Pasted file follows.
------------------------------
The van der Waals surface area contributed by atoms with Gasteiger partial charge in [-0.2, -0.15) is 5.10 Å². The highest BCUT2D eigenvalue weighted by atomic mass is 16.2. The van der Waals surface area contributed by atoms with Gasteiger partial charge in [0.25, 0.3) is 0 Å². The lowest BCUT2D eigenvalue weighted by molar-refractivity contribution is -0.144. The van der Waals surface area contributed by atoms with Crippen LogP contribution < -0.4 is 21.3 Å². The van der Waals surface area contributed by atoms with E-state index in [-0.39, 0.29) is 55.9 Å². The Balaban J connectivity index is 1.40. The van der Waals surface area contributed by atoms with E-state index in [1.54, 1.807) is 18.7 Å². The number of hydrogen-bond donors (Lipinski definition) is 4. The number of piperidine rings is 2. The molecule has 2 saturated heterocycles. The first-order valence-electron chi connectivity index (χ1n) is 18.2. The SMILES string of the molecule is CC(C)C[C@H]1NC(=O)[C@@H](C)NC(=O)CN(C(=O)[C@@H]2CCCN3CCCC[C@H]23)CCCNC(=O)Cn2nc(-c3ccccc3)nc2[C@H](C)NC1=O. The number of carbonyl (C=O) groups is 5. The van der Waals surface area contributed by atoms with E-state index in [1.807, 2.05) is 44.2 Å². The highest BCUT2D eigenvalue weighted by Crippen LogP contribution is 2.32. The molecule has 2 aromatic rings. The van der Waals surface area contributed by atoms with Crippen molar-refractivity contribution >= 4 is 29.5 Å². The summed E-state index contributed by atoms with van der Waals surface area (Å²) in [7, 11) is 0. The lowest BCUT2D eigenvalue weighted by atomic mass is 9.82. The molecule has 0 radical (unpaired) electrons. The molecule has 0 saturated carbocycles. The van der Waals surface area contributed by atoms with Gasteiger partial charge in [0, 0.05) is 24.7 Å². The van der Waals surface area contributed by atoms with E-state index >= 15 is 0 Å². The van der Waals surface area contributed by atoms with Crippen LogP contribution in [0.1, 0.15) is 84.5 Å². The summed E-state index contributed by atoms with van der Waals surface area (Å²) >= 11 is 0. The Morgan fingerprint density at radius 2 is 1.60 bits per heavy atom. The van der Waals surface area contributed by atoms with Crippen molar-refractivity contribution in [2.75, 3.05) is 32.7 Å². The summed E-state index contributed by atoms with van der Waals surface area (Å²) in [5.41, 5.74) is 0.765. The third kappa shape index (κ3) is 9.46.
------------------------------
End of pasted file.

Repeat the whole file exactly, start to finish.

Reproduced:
The van der Waals surface area contributed by atoms with Gasteiger partial charge in [-0.2, -0.15) is 5.10 Å². The highest BCUT2D eigenvalue weighted by atomic mass is 16.2. The van der Waals surface area contributed by atoms with Gasteiger partial charge in [0.25, 0.3) is 0 Å². The lowest BCUT2D eigenvalue weighted by molar-refractivity contribution is -0.144. The van der Waals surface area contributed by atoms with Crippen LogP contribution < -0.4 is 21.3 Å². The van der Waals surface area contributed by atoms with E-state index in [-0.39, 0.29) is 55.9 Å². The Balaban J connectivity index is 1.40. The van der Waals surface area contributed by atoms with E-state index in [1.54, 1.807) is 18.7 Å². The number of hydrogen-bond donors (Lipinski definition) is 4. The number of piperidine rings is 2. The molecule has 2 saturated heterocycles. The first-order valence-electron chi connectivity index (χ1n) is 18.2. The SMILES string of the molecule is CC(C)C[C@H]1NC(=O)[C@@H](C)NC(=O)CN(C(=O)[C@@H]2CCCN3CCCC[C@H]23)CCCNC(=O)Cn2nc(-c3ccccc3)nc2[C@H](C)NC1=O. The number of carbonyl (C=O) groups is 5. The van der Waals surface area contributed by atoms with E-state index in [1.807, 2.05) is 44.2 Å². The highest BCUT2D eigenvalue weighted by Crippen LogP contribution is 2.32. The molecule has 2 aromatic rings. The van der Waals surface area contributed by atoms with Crippen molar-refractivity contribution >= 4 is 29.5 Å². The summed E-state index contributed by atoms with van der Waals surface area (Å²) in [7, 11) is 0. The lowest BCUT2D eigenvalue weighted by atomic mass is 9.82. The molecule has 0 radical (unpaired) electrons. The molecule has 0 saturated carbocycles. The van der Waals surface area contributed by atoms with Gasteiger partial charge in [0, 0.05) is 24.7 Å². The van der Waals surface area contributed by atoms with E-state index >= 15 is 0 Å². The van der Waals surface area contributed by atoms with Crippen LogP contribution in [0.1, 0.15) is 84.5 Å². The summed E-state index contributed by atoms with van der Waals surface area (Å²) >= 11 is 0. The Morgan fingerprint density at radius 2 is 1.60 bits per heavy atom. The van der Waals surface area contributed by atoms with Crippen molar-refractivity contribution in [2.75, 3.05) is 32.7 Å². The summed E-state index contributed by atoms with van der Waals surface area (Å²) in [5.41, 5.74) is 0.765. The third kappa shape index (κ3) is 9.46.